The surface roughness of the ground workpieces is the last investigated aspect for the assessment of WEDC process. The average surface roughness (Ra) and the mean roughness depth (Rz) of the ground workpieces across the grinding direction are presented in Fig. 7. Regarding the porous and rough wheel surface topography and sharp protruding grains on the WED-conditioned grinding wheel, it might be expected that the ground workpiece surface roughness is higher than the workpiece ground by the conventionally profiled grinding wheel. In case of metallic and ductile workpiece materials, where material plowing and plastic deformation are the dominant chip formation mechanism, wheel sharpness would be directly projected over the surface characteristics of the ground workpiece and higher grain protrusion could roughen it. However, sharper and more considerably protruded grains lead generally to the reduction of grain forces. The surface degradation in grinding of brittle materials is governed by the nucleation and initiation of lateral cracks, which depend in turn on the normal grinding forces exceeding a critical material- dependent threshold value. Therefore, smaller grinding forces could lead to the reduction of crack propagation beneath the workpiece surface. Accordingly, it is quite possible that this factor overrules the influence of wheel roughness and porosity on the ground workpiece surface roughness. Therefore, unlike ductile materials, the WEDC has led to ground surface roughness values, which are not necessarily larger than those with conventional conditioning process. In the investigated case study, both roughness parameters Ra and Rz were in average even slightly better when WEDC was used for profiling of the diamond grinding wheel. The Ra and Rz values of the workpiece ground with the WED-conditioned wheel were improved by about 10% and 11% in comparison to the conventional conditioned grinding wheel. Regarding the correlation among the WEDC parameters, wheel surface topography, ground workpiece surface conditions, and properties of the workpiece material further investigations are required for predicting and controlling the ground workpiece surface roughness. It is moreover suggested that grinding wheel specifications (grain material, grain size, possible grain coatings, bond material, and composition) be tailored for the best performance within the WEDC process as well as the grinding process.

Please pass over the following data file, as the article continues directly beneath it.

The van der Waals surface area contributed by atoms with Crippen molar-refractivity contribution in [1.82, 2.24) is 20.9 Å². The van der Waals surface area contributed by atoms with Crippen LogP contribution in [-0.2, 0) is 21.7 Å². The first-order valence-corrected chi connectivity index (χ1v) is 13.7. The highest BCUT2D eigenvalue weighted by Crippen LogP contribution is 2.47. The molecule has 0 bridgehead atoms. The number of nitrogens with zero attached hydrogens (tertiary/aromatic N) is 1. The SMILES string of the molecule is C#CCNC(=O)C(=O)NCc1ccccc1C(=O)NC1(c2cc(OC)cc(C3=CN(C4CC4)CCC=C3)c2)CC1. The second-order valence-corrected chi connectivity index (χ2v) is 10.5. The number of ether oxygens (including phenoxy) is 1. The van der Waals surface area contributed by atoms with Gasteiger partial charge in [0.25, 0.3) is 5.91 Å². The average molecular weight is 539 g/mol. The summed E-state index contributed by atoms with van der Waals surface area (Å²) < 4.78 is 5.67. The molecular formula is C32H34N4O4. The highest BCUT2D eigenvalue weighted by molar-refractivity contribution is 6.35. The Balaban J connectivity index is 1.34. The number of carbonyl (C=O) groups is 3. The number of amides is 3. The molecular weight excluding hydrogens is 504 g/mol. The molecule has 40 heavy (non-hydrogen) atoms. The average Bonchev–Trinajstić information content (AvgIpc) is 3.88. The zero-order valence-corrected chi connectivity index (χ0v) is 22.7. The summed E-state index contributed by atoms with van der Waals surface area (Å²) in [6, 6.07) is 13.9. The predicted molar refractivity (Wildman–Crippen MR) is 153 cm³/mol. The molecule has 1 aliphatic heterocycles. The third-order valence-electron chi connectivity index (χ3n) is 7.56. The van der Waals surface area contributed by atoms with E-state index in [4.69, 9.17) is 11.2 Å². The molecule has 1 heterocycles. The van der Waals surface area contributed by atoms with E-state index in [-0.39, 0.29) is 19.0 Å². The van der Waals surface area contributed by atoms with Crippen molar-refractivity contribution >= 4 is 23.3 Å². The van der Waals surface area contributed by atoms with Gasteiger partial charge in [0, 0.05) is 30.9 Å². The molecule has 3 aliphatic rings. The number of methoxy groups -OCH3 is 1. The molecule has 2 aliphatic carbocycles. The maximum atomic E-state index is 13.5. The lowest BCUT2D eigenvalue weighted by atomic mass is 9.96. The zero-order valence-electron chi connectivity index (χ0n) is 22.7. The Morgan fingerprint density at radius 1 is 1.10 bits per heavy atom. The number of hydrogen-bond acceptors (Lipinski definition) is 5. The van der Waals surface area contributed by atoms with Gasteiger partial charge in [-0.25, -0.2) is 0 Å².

Fig. 7
figure 7

Surface roughness during plunge profile grinding with conventionally profiled and WED-conditioned grinding wheels

Profile wear

The assessment of profile wear on the ground workpieces was performed by considering four geometric features on corresponding ground surfaces. Figure 8 illustrates two measurement samples, while three measurements were performed for each grinding wheel conditioning method. The average measurement results after one plunge grinding pass on the workpieces ground with the WED-conditioned and conventionally conditioned wheels, along with their nominal values, are presented in Table 3.

Fig. 8
figure 8

Measured profiles on the workpieces ground with the conventionally conditioned (a); and the WED-conditioned (b) grinding wheels